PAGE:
ANNA KRYZANEKAS/THE OBSERVER
During flu season, and especially after the increased media attention of the coronavirus in China, it’s common to see individuals wearing surgical masks in public settings. It may seem that doing so will prevent the spread of these illnesses, but the Centers for Disease Control and Prevention (CDC) doesn’t recommend that individuals without symptoms should wear a face mask.
Nevertheless, you may see individuals at Fordham and in the city wearing face masks.
An email to Fordham students from Public Safety and University Health Services (UHS) Director Maureen Keown that addressed the coronavirus stated, “Please be aware that the wearing surgical or face masks in public spaces does not indicate the person in question is ill or infected with the Coronavirus (or any other illness). Many people, including those of Asian backgrounds, wear these masks as a precaution against themselves getting ill.”
In response to new anxieties affecting certain groups, the CDC stated, “Do not show prejudice to people of Asian descent, because of fear of this new virus. Do not assume that someone of Asian descent is more likely to have 2019-nCoV.”
Keown upholds the CDC’s recommendation on face masks.
“No,” Keown said, “facemasks are not recommended for asymptomatic people to prevent the flu.”
The World Health Organization (WHO) further emphasized, “Wearing a medical mask can help limit the spread of some respiratory disease. However, using a mask alone is not guaranteed to stop infections and should be combined with other prevention measures including hand and respiratory hygiene and avoiding close contact.”
Respiratory infections, like the seasonal flu virus, can infect individuals via exposure to germs from coughs or sneezes of infected people. For this reason, the CDC recommends that infected patients wear face masks to reduce the number of saliva or mucus droplets they expel when they are around healthy individuals.
Much of the essential information needed to stop the spread of the coronavirus is still unknown. The lack of information can fuel anxiety and misinformation about the novel virus.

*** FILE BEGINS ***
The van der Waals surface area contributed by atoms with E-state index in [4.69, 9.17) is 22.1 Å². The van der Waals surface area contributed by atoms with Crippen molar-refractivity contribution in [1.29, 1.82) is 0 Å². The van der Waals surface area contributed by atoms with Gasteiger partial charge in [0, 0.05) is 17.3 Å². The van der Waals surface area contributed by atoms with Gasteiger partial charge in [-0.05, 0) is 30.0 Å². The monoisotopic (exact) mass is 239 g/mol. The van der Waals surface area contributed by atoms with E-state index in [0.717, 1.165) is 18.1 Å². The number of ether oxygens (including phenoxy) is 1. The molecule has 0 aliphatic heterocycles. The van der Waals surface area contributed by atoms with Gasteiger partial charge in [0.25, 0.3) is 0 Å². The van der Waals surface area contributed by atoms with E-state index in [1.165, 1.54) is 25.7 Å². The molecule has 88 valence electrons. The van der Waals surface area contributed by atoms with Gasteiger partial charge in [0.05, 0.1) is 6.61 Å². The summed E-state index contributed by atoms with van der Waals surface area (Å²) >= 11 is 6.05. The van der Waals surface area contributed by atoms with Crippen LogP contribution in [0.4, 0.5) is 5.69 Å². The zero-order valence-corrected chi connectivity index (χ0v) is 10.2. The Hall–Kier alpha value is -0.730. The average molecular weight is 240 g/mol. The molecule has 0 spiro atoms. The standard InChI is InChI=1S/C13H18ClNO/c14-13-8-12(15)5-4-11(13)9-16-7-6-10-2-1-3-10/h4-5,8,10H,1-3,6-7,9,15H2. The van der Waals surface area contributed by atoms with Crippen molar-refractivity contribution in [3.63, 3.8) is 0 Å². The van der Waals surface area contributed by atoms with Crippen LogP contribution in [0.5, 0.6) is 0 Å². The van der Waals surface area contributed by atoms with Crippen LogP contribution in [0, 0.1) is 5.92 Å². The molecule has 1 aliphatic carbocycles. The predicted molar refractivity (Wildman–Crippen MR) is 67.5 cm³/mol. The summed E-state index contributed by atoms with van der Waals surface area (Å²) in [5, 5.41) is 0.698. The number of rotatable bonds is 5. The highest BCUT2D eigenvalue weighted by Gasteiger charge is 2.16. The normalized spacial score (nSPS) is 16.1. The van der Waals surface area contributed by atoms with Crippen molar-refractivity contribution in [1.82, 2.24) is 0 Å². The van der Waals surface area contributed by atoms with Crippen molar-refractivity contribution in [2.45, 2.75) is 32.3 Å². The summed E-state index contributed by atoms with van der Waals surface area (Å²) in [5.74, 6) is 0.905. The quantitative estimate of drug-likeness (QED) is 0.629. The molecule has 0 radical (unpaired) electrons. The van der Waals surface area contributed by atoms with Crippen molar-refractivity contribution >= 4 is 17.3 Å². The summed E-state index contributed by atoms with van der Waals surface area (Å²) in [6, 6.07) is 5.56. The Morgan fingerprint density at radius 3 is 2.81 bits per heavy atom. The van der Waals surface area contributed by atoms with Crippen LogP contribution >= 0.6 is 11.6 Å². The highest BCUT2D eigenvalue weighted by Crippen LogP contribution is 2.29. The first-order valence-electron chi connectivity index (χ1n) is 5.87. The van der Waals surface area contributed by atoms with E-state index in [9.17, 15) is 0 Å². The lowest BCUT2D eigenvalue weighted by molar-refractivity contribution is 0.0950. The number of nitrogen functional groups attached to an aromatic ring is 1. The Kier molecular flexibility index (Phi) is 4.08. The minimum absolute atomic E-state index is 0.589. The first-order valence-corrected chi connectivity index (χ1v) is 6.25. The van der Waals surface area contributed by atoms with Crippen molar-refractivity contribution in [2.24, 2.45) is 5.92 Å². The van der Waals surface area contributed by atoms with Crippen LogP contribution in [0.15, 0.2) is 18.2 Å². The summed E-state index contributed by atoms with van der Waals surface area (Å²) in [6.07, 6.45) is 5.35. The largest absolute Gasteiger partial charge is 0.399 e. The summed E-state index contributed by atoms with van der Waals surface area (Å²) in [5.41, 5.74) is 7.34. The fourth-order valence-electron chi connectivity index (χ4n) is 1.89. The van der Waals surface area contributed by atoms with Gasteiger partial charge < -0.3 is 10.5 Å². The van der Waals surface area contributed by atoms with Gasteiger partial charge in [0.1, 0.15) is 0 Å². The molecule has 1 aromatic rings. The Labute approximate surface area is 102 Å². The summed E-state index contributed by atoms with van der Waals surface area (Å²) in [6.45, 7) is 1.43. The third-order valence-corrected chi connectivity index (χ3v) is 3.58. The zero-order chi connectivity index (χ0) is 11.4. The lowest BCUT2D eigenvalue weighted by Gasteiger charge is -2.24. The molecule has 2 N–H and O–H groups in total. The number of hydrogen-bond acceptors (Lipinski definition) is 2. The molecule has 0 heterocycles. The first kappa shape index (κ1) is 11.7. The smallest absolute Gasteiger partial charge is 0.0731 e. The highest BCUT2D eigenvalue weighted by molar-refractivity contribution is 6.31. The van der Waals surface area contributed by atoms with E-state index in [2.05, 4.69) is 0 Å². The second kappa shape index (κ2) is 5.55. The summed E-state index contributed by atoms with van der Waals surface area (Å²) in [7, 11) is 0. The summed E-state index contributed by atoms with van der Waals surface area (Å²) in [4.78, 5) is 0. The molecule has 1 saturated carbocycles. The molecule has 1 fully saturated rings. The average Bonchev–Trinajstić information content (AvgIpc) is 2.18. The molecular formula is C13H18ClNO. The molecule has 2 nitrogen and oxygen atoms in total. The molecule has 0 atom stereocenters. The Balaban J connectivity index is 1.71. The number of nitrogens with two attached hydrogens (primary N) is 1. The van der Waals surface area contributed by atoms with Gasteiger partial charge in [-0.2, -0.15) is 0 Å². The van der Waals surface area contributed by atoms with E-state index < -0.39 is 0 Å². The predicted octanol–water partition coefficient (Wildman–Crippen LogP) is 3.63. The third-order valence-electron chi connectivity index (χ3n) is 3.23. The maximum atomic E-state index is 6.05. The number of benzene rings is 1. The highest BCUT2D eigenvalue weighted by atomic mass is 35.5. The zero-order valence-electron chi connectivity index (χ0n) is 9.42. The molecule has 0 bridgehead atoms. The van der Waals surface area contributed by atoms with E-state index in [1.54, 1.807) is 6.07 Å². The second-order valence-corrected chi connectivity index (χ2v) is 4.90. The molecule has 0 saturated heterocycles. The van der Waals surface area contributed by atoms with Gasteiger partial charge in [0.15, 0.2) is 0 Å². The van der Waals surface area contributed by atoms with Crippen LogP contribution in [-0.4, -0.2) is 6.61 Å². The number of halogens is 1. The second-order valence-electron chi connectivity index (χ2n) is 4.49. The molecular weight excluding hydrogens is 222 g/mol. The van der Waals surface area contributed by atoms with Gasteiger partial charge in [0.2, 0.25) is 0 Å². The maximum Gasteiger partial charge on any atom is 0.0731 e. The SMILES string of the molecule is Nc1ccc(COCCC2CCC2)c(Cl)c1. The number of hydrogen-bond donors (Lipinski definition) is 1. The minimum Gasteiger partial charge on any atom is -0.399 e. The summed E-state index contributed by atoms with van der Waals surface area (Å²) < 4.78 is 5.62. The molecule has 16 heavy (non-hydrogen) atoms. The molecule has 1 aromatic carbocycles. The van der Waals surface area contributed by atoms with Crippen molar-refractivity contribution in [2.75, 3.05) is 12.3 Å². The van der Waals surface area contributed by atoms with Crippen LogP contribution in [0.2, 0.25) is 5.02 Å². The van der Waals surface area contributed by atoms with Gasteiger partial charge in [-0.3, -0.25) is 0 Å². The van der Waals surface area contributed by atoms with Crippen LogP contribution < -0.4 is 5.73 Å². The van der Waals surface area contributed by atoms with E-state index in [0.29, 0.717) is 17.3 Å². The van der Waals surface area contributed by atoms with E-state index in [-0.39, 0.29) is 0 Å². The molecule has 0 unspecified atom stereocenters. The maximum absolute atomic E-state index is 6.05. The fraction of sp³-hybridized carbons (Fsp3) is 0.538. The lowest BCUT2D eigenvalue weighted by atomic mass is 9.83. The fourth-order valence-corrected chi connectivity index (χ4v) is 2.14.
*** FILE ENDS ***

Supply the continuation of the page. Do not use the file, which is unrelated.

There is currently no specific antiviral treatment for the coronavirus and there is no vaccine to prevent infection. Researchers are still working on these measures, but the good news is that they are also able to grow the coronavirus in the lab, which will expedite these processes.
“I think being concerned about your health and potential illnesses such as flu or coronavirus is normal, but it is not good to panic,” Keown said on Jan. 29. “We are working closely with the Department of Health and are following their recommendations closely. There are no unconfirmed, or confirmed, cases of coronavirus here at Fordham.”
Other precautions students can take to protect themselves from the flu and the coronavirus if more cases arise in the United States, is to “avoid touching your face, nose, mouth and eyes,” according to Keown.
Containing your sneezes and coughs by using tissues or paper towels is another way to prevent spreading infectious particles. Even cleaning surfaces in common spaces with disinfectant wipes will prevent infection. Most importantly, keeping up a consistent hand washing regimen with soap and water will also help.
The most up-to-date information regarding the coronavirus will come from the CDC, United States Department of Health and WHO. These are the organizations with the necessary infrastructure to monitor the spread of the virus. While researchers work on characterizing how the virus spreads and possible treatment options, these sources will provide this information as it becomes available.